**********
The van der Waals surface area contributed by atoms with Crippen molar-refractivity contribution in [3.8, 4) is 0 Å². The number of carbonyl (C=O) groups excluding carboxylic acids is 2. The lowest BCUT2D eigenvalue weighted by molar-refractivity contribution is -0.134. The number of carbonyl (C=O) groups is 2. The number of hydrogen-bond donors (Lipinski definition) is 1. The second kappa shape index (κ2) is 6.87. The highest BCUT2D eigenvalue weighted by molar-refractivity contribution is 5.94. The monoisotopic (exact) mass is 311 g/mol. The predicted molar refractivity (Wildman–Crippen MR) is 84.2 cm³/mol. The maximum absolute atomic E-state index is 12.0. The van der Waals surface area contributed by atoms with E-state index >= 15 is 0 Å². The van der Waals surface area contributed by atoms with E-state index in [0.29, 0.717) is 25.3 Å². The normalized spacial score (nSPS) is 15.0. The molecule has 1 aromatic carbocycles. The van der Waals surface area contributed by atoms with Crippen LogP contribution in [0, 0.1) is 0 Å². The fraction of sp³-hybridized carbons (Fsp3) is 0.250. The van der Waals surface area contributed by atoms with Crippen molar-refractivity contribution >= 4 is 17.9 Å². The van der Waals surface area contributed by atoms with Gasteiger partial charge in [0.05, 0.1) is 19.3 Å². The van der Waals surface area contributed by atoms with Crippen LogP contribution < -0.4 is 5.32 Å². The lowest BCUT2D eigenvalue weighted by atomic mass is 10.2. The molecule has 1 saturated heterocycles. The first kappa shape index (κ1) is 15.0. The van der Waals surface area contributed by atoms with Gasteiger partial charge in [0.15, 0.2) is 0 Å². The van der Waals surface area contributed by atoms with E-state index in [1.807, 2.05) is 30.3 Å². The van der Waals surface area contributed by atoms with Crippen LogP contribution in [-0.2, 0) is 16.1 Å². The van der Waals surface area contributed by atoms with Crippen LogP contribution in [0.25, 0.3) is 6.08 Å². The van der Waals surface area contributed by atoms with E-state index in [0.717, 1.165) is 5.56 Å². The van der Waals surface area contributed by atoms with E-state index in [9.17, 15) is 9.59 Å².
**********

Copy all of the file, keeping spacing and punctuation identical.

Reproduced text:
The van der Waals surface area contributed by atoms with Crippen molar-refractivity contribution in [3.8, 4) is 0 Å². The number of carbonyl (C=O) groups excluding carboxylic acids is 2. The lowest BCUT2D eigenvalue weighted by molar-refractivity contribution is -0.134. The number of carbonyl (C=O) groups is 2. The number of hydrogen-bond donors (Lipinski definition) is 1. The second kappa shape index (κ2) is 6.87. The highest BCUT2D eigenvalue weighted by molar-refractivity contribution is 5.94. The monoisotopic (exact) mass is 311 g/mol. The predicted molar refractivity (Wildman–Crippen MR) is 84.2 cm³/mol. The maximum absolute atomic E-state index is 12.0. The van der Waals surface area contributed by atoms with E-state index >= 15 is 0 Å². The van der Waals surface area contributed by atoms with E-state index in [0.29, 0.717) is 25.3 Å². The normalized spacial score (nSPS) is 15.0. The molecule has 1 aromatic carbocycles. The van der Waals surface area contributed by atoms with Crippen LogP contribution in [0, 0.1) is 0 Å². The fraction of sp³-hybridized carbons (Fsp3) is 0.250. The van der Waals surface area contributed by atoms with Crippen molar-refractivity contribution >= 4 is 17.9 Å². The van der Waals surface area contributed by atoms with Gasteiger partial charge in [0.05, 0.1) is 19.3 Å². The van der Waals surface area contributed by atoms with Crippen LogP contribution < -0.4 is 5.32 Å². The lowest BCUT2D eigenvalue weighted by atomic mass is 10.2. The molecule has 1 saturated heterocycles. The first kappa shape index (κ1) is 15.0. The van der Waals surface area contributed by atoms with Gasteiger partial charge in [0.15, 0.2) is 0 Å². The van der Waals surface area contributed by atoms with E-state index in [1.807, 2.05) is 30.3 Å². The van der Waals surface area contributed by atoms with Crippen LogP contribution in [-0.2, 0) is 16.1 Å². The van der Waals surface area contributed by atoms with Crippen LogP contribution in [0.25, 0.3) is 6.08 Å². The van der Waals surface area contributed by atoms with E-state index in [0.717, 1.165) is 5.56 Å². The van der Waals surface area contributed by atoms with E-state index in [9.17, 15) is 9.59 Å².